He completely owned that type of sordid, desperate crime story. And finding an unpublished manuscript by Cain -- it's like finding a lost Steinbeck novel, or a lost Hemingway, or if you're a music lover a lost score by George Gershwin. A last chance to hear a great voice from the past, taking you on one last wild ride.
CNN: Once you found the novel, your work was not over. There was quite a bit of revision and editing before the novel's release.
Ardai: Cain worked and reworked this novel several times at the end of his life, which was presumably why it never got published -- he was still working on it when he died. But just to be clear, this doesn't mean the book was incomplete; on the contrary, he completed at least two full drafts, and then also had various partial drafts that petered out after anywhere from 1 to 100 pages. Which left me with an editing challenge: How to put together a single, complete final draft out of all the material Cain left behind?
In some cases, it was clear that Cain had made a choice he wanted to stick with -- for instance, after writing his first draft in the third person, all subsequent drafts were penned in the first person. So first person clearly was his preference.
But in other places, it was less clear what he'd have preferred, so we had to just go with the version we felt was stronger. But in the end, this is what an editor always does -- work with an author's draft to make it the strongest book you possibly can.
It's easier when the author is alive and can answer questions, but this is hardly the first posthumous book we've published. We've had similar situations with Donald E. Westlake and Roger Zelazny and David Dodge, among others. So I could draw on that experience when working on this book.
CNN: How does the novel hold up for today's audience?
Ardai: Oh, it's great. Part of the reason is that it's set smack in the heart of the "Mad Men" era, which is certainly not a turnoff for today's audience. But a bigger reason is that Cain's themes are timeless.
The dialogue and clothing and hairstyles might remind you you're reading about the past, but men still kill each other over the love of a beautiful woman today; women still hunger for men who aren't their husbands; people still find themselves in dire situations, desperate for money and forced to take a degrading job to provide for their children.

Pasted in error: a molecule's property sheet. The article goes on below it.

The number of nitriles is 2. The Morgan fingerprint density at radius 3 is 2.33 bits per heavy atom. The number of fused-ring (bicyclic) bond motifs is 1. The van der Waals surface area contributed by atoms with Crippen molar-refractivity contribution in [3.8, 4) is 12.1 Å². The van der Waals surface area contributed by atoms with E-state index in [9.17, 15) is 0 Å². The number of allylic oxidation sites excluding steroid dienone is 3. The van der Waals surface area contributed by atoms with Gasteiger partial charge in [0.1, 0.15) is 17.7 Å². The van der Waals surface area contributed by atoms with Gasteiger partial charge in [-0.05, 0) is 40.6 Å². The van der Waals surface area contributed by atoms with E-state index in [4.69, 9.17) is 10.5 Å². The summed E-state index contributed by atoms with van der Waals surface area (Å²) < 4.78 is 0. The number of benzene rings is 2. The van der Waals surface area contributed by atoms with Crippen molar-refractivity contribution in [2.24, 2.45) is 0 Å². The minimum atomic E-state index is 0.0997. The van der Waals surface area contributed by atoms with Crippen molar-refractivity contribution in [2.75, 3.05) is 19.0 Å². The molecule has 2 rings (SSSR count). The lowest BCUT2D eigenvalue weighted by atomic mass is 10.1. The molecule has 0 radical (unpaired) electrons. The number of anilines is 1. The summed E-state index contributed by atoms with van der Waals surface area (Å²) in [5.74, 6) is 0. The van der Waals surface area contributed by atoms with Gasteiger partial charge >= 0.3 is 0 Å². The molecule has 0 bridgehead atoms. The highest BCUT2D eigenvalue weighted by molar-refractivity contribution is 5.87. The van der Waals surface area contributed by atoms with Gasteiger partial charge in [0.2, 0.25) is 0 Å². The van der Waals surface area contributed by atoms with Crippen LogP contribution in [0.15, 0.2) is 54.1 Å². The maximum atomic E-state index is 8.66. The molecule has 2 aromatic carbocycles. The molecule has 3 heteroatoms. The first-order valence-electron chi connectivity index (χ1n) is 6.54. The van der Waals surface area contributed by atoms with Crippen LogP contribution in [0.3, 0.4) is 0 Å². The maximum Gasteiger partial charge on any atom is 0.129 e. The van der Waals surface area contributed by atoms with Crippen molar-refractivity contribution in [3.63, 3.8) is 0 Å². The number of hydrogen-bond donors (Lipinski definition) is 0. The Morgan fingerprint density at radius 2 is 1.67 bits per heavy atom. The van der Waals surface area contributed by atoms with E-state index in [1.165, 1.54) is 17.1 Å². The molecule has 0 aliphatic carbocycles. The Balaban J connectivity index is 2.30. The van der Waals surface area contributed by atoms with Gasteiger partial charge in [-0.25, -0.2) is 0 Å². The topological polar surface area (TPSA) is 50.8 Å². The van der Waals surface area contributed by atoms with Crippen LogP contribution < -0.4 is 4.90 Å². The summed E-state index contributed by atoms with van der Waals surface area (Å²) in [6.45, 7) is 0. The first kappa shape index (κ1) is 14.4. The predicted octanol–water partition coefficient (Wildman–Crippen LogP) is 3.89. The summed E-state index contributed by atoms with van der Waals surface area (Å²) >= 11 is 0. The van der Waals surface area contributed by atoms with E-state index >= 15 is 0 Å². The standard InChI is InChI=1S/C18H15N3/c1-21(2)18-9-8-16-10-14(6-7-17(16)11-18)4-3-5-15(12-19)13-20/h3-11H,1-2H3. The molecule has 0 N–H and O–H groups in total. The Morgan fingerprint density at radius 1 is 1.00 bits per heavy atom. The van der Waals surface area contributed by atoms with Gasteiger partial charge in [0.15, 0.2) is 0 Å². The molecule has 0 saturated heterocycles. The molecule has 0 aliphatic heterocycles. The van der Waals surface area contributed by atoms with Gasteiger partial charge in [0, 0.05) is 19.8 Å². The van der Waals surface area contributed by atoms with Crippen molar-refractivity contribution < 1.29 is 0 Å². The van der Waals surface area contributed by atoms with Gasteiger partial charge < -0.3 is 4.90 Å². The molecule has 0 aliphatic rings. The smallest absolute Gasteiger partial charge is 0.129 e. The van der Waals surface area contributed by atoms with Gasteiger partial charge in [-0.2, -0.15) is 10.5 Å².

The danger in the book, the threats, the pain, the horror of losing a loved one -- these are things that never go away.
CNN: "The Cocktail Waitress" is written from the point of view of Joan Medford. How would you describe her?
Ardai: The thing that makes Joan unusual is that she's the narrator of the book. Usually in Cain's novels, it's a man who's narrating and you see the femme fatale through his eyes -- beautiful, sultry, ice cold one minute and burning hot the next, more than a little mysterious. But here Cain makes the brave choice to put us inside the head of the femme fatale herself, which makes her a much richer and more complex character.
No femme fatale thinks she is one or will admit it if she does. From her point of view, she's just a woman who's acting reasonably while the world goes mad around her. Do the men in her life drop like flies? Perhaps -- but it's not her fault! This chance to see a classic femme fatale from the inside out is part of what makes "The Cocktail Waitress" so fascinating, and so daring.
CNN: As an award-winning writer, editor and publisher of crime fiction, Cain must have had a great influence on you.
Ardai: No question. The pair of novels I wrote as Richard Aleas -- "Little Girl Lost" and "Songs of Innocence" -- were directly inspired by Cain. They're the story of a young man blinded by his love for two beautiful women, who finds himself doing terrible things as a result.
Before I wrote them, I read every book Cain had ever published. He was my muse. As you can imagine, it was an honor and a privilege to get to work on Cain's final novel, to have a hand in bringing this last lost dollop of darkness to light.